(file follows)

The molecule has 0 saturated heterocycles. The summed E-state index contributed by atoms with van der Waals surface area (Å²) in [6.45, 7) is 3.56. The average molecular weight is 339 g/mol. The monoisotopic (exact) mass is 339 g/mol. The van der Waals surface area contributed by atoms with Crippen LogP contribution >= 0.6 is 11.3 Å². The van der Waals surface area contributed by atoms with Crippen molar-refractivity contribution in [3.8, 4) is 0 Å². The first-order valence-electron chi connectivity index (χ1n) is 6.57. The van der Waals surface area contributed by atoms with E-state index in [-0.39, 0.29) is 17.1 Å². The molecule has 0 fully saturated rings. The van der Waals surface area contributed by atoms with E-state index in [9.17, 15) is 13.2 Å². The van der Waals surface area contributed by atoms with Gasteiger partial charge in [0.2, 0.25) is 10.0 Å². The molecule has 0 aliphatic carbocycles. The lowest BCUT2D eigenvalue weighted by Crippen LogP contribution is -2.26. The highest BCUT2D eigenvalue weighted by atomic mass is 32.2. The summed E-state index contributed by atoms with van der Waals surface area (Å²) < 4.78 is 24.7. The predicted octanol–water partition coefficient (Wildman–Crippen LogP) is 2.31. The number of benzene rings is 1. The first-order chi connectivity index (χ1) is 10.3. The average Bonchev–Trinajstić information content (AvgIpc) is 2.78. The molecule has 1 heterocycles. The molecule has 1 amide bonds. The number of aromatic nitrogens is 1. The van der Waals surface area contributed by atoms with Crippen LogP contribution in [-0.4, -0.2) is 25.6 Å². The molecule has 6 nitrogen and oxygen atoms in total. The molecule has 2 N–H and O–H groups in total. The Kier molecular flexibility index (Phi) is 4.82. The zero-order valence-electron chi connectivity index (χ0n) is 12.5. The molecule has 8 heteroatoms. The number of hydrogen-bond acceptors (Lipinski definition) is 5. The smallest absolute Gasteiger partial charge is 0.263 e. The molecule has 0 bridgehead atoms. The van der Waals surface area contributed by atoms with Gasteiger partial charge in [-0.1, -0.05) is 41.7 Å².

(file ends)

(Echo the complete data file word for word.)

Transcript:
The molecule has 0 saturated heterocycles. The summed E-state index contributed by atoms with van der Waals surface area (Å²) in [6.45, 7) is 3.56. The average molecular weight is 339 g/mol. The monoisotopic (exact) mass is 339 g/mol. The van der Waals surface area contributed by atoms with Crippen LogP contribution >= 0.6 is 11.3 Å². The van der Waals surface area contributed by atoms with Crippen molar-refractivity contribution in [3.8, 4) is 0 Å². The first-order valence-electron chi connectivity index (χ1n) is 6.57. The van der Waals surface area contributed by atoms with E-state index in [-0.39, 0.29) is 17.1 Å². The molecule has 0 fully saturated rings. The van der Waals surface area contributed by atoms with E-state index in [9.17, 15) is 13.2 Å². The van der Waals surface area contributed by atoms with Gasteiger partial charge in [0.2, 0.25) is 10.0 Å². The molecule has 0 aliphatic carbocycles. The lowest BCUT2D eigenvalue weighted by Crippen LogP contribution is -2.26. The highest BCUT2D eigenvalue weighted by atomic mass is 32.2. The summed E-state index contributed by atoms with van der Waals surface area (Å²) < 4.78 is 24.7. The predicted octanol–water partition coefficient (Wildman–Crippen LogP) is 2.31. The number of benzene rings is 1. The first-order chi connectivity index (χ1) is 10.3. The average Bonchev–Trinajstić information content (AvgIpc) is 2.78. The molecule has 1 heterocycles. The molecule has 1 amide bonds. The number of aromatic nitrogens is 1. The van der Waals surface area contributed by atoms with Crippen LogP contribution in [-0.4, -0.2) is 25.6 Å². The molecule has 6 nitrogen and oxygen atoms in total. The molecule has 2 N–H and O–H groups in total. The Kier molecular flexibility index (Phi) is 4.82. The zero-order valence-electron chi connectivity index (χ0n) is 12.5. The molecule has 8 heteroatoms. The number of hydrogen-bond acceptors (Lipinski definition) is 5. The smallest absolute Gasteiger partial charge is 0.263 e. The molecule has 0 bridgehead atoms. The van der Waals surface area contributed by atoms with Gasteiger partial charge in [-0.1, -0.05) is 41.7 Å².